The local authority is the largest in Europe and its Labour leaders believe that its £3 billion turnover means it will be able to source its own energy direct from wholesalers, allowing it to set competitive prices.
It’s hoped this will lower fuel poverty and allow Birmingham residents a new option when it comes to switching.
New scheme can lower fuel bills
The council is also hoping to install energy generators in the city to further raise funds and cut its own bills. These would be in the mould of the combined heat and power plants already installed at the International Convention Centre and Library of Birmingham, which are used to power nearby buildings.
Other methods that councillors plan to use include taking advantage of energy from waste incineration plants and solar panels, as well as other sources.
It is believed that this move will save the council more than £750,000 every year on the power it uses to run its own buildings, as well as offering residents cheaper bills.
The Birmingham Mail pointed out that this would not be the first time in history the city has undertaken such a mammoth task. In the Victorian era, Birmingham ran its own gas and water companies.
Birmingham ‘has impressive track record’
Sir Albert Bore, leader of the council, said that the city has a good track record with schemes that help residents. He gave the example of initiatives under which homes in Birmingham were fitted with insulation and district power programmes designed to cut bills.
He said the new scheme would be important on two fronts. On one hand, it allows the city control over the services provided within it, while it also gives residents a new level of choice they have not had in the past.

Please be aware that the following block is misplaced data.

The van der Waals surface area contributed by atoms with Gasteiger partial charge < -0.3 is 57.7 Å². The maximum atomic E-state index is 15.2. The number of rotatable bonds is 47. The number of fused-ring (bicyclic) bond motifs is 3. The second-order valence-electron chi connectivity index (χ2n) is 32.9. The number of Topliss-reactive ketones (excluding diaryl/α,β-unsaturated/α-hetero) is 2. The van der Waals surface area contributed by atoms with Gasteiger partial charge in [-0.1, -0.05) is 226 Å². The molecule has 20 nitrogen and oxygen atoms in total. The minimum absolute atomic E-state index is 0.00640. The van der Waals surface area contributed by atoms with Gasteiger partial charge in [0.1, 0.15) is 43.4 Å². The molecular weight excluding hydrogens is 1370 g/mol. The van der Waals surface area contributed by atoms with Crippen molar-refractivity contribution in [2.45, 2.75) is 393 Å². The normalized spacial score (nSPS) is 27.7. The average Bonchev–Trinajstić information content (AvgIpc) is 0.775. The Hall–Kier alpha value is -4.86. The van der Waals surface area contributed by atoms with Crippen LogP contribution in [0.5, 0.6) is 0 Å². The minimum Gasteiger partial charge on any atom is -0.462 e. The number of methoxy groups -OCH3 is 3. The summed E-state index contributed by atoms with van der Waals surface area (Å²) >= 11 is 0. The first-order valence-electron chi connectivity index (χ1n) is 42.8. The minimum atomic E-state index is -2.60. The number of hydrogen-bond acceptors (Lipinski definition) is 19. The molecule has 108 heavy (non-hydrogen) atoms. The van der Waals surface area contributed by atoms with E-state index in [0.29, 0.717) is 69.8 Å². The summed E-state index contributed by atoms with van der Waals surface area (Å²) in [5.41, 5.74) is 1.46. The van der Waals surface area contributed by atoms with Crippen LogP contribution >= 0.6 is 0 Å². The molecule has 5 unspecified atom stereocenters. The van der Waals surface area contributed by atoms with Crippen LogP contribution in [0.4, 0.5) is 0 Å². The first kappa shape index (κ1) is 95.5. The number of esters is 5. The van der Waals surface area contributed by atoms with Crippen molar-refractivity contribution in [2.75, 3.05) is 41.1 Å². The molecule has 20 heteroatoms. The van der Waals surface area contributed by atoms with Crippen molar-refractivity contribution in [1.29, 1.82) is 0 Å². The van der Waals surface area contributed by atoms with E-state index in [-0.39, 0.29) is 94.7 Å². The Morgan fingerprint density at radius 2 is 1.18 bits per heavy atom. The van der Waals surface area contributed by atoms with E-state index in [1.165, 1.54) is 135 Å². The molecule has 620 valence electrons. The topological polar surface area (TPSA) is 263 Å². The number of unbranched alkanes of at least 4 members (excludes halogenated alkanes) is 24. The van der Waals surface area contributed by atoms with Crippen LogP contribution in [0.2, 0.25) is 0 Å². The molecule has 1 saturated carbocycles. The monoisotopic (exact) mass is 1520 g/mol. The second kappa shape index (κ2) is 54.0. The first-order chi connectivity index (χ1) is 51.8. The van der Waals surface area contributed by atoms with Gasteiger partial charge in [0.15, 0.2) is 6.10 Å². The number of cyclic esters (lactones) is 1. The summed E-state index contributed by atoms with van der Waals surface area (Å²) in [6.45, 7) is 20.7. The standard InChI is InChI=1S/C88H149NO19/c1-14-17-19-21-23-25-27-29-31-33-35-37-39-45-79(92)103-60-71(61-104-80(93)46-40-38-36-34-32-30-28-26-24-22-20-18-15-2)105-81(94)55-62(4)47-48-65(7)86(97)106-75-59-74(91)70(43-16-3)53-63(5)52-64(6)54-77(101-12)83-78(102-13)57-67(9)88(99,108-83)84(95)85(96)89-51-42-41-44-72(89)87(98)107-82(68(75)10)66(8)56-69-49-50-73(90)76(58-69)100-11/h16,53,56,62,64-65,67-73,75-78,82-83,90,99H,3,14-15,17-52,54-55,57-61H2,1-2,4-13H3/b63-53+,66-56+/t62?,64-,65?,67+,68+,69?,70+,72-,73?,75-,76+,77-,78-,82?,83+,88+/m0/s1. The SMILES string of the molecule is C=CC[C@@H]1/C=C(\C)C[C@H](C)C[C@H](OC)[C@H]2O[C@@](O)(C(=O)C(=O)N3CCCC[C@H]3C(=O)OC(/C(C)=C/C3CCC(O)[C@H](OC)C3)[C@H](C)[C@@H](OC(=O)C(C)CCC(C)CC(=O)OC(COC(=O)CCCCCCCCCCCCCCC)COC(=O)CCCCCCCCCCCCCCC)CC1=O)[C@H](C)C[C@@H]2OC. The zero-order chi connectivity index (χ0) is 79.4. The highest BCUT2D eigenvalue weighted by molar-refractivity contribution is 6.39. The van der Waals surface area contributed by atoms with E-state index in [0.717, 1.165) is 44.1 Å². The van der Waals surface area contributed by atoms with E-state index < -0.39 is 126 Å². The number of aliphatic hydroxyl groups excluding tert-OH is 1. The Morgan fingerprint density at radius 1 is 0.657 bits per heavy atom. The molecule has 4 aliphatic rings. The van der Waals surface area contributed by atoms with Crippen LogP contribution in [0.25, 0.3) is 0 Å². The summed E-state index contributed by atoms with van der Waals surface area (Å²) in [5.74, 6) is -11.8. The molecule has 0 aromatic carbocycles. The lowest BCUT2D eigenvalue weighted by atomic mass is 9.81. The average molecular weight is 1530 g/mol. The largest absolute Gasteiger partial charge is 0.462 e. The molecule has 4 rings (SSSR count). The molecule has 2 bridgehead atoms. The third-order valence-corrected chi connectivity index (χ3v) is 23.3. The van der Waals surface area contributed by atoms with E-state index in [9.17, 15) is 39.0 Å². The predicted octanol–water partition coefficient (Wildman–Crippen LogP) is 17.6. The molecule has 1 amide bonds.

“Birmingham in previous centuries built its local electricity and gas supply systems and built the Elan Valley to supply water to our city,” Sir Albert said.
‘‘In the 21st century we need more local control over energy and we will aim to set up an Energy Services Company that will generate energy for local consumption from the city’s waste, its woodland management, from solar installations and also ensure that more efficient district energy systems are installed.”
At the moment, the plans are still in the early stages, and were outlined as part of a proposal to see the local authority make £60 million worth of savings per year.
Sir Albert concluded that it will be a fantastic way for both businesses and consumers alike to make sizeable savings. He added that profits could then be ploughed back into essential services.